Clark was a reshelver of books at the Library between 1973 and 1979. Clark's position was classified by the Library as non-sensitive to any security interests. His duties were to shelve, circulate, and retrieve periodical publications available to the public. The parties stipulated that Clark had no access to classified material and that he had no supervisory or policymaking
responsibilities. Clark had an excellent work record at the Library.
From January, 1973, through September, 1976, Clark attended college part-time and worked full-time at the Library. In September, 1976, Clark transferred to a part-time position at the Library in order to attend college full-time. While in college, Clark attended several meetings of the Young Socialist Alliance ("YSA"), a lawful political group affiliated with the Socialist Workers Party ("SWP"), another lawful political group, and his name was added to the mailing list of the YSA. "[T]he SWP does not advocate the use of violence. It seeks instead to achieve social change through the political process, and its members regularly run for public office." Brown v. Socialist Workers '74 Campaign Committee (Ohio), 459 U.S. 87, 88, 103 S.Ct. 416, 418, 74 L.Ed.2d 250 (1982). Accord, Scythes v. Webb, 307 F.2d 905, 909 (7th Cir.1962).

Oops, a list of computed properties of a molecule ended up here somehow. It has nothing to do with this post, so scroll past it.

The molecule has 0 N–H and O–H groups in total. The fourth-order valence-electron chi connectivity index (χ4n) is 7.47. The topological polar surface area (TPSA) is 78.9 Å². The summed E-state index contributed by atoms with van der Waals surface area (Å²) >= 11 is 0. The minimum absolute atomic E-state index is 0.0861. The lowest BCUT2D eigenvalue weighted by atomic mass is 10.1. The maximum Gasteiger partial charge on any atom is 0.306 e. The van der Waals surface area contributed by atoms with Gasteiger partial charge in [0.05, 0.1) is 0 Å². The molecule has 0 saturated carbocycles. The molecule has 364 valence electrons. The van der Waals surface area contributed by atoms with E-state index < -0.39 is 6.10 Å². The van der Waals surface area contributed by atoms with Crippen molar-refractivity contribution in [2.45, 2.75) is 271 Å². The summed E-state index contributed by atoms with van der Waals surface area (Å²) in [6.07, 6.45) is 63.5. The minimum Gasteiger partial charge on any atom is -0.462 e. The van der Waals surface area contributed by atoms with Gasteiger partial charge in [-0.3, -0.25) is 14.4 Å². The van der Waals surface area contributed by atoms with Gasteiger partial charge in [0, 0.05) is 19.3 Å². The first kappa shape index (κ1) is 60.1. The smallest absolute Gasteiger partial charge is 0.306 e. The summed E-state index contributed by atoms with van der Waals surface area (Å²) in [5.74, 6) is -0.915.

In 1975, several informers reported Clark's YSA activities to the Federal Bureau of Investigation ("FBI"). In January, 1976, the FBI notified the Civil Service Commission of these activities, and the Commission in turn informed the Library's Personnel Security Office.